Monday, November 11, 2013

Esther 5: A gospelicious world


I love a good Jerry Bruckheimer summer blockbuster but they don't tend to be the films I want to go back to again and again, the stories don't tend to under your skin. They're shallow, popcorn experiences with little character development. And that's ok. But we need richer stories too. Esther sits firmly in among the best short stories. Highly structured, with depth in the detail and the characters and brimming with suspense and emotion.

As the plot unfolds we're given just what we'll need to know about key characters but not in ways that seem too obvious. We're invited to ask questions - what was that about?

In chapter 5 events get particularly tense. Mordecai's rebellion against his arch-enemy Haman has triggered the threat of a genocide at the end of the year. The King and Prime Minister feast but everyone else is in uproar. Esther is in the position to act if she dare and instructed by her adoptive father she agree to go - 'for such a moment as this... if I perish I perish' she famously says.

The world of Esther is one of Kings and betrayals, of heroes and villains, of feast and spices, and of formal relationships.

You can't approach the king without permission. If you do you're likely to be exiled/killed unless he holds up his golden sceptre and receives you. Formal relationships set the frameworks for freedom and shape even though in the 21st Century we're deeply suspicious of formality, addicted as we are to spontenaity.

It's the third day. A moment pregnant with Biblical meaning, surely? Either we consider the details of the Bible to be coincidence or perhaps ina world where not even a sparrow falls from a tree without the Father knowing the details might be significant. Esther resides with the 2001 masterpiece Shrek, laced with allusions to it's canon - not so much nursery rhymes and films and pop culture but the canon of Scripture.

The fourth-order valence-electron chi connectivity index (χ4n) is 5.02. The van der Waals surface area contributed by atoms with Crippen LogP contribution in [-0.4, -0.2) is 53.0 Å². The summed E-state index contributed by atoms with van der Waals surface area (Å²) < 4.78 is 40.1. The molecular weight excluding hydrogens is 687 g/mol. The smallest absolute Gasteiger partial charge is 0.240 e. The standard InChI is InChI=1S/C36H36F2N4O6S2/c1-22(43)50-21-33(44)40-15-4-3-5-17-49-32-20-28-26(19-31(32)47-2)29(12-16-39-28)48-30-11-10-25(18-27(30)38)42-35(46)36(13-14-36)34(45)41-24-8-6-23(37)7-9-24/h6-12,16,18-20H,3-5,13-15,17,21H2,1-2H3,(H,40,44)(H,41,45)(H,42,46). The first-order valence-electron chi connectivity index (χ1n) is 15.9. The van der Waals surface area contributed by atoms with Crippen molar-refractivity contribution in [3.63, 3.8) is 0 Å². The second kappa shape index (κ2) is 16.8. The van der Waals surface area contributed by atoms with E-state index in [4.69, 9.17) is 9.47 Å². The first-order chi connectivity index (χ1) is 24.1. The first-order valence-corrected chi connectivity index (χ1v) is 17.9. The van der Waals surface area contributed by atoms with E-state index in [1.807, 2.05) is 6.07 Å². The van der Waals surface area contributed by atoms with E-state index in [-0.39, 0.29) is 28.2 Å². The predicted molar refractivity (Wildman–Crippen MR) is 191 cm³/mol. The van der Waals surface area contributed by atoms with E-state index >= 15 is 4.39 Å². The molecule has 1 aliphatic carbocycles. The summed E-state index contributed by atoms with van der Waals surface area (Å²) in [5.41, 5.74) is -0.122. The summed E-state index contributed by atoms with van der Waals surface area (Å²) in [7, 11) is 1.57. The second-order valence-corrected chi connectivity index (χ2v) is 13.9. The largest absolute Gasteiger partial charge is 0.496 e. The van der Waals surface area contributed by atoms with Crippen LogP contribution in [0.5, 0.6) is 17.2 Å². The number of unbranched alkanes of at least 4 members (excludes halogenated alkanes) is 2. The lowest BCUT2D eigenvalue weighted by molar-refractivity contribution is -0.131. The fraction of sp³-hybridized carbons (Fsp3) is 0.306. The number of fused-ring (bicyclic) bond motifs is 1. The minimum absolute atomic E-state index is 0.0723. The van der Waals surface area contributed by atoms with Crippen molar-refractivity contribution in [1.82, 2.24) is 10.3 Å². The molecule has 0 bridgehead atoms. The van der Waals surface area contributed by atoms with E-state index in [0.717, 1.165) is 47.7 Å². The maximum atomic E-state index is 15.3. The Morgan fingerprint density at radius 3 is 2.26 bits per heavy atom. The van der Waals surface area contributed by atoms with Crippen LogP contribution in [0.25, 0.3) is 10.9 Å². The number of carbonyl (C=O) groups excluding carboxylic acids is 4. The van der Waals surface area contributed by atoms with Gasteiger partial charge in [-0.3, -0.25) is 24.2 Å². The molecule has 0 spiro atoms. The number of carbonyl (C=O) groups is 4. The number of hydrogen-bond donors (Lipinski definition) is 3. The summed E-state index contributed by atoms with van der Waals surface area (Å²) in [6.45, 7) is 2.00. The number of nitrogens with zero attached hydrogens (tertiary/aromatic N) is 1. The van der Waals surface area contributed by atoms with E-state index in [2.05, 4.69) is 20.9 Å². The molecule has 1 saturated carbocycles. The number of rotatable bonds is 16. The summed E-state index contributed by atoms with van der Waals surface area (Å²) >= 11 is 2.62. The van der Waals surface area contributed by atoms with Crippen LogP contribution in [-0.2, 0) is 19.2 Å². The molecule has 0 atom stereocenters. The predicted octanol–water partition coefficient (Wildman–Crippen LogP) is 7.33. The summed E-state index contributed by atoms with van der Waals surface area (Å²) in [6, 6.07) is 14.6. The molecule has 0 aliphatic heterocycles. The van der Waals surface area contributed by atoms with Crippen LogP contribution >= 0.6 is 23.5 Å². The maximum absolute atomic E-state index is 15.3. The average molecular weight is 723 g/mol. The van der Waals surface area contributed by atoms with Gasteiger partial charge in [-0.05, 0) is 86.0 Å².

And so, Third days are days of seed-bearing plants (of death bursting out in life), of Seed being figuratively raised from the dead, of anointed one's winning victories... and drawing those allusions and types together: the resurrection of the anointed one on a Sunday morning. Esther's approach feels like death but the ambient music has a note of resurrection.

She's clothed in royal robes. Not naked. Not ordinary. No cause to be ashamed. She looks like one who belongs in the court with the robes given by the king. Esther's world is one in which that sort of thing happens.

And she stands in the court with the king. The X-factor results cameras lingering on each, mood music building, tension rising. What will happen? He receives her! Yes! Resurrected! And he offers her up to half his kingdom. She can have all she wants. Salvation is a whisper away... (to be continued in the next post)

Esther's world is Jesus' world.

It's a picture of the Christian's life. The true and better Esther passes through death and resurection to sit with his Father. And those who take refuge in him can follow him in. We're invited to a better access. No fear, we can run in confidently not casually but because all the terms of our formal relationship have been fulfilled in Jesus. The way is open and our Father has much greater generosity than Ahasuerus. Not just half the world but all of it as co-heirs with Christ. To pray is to taste resurrection life. Come on in?

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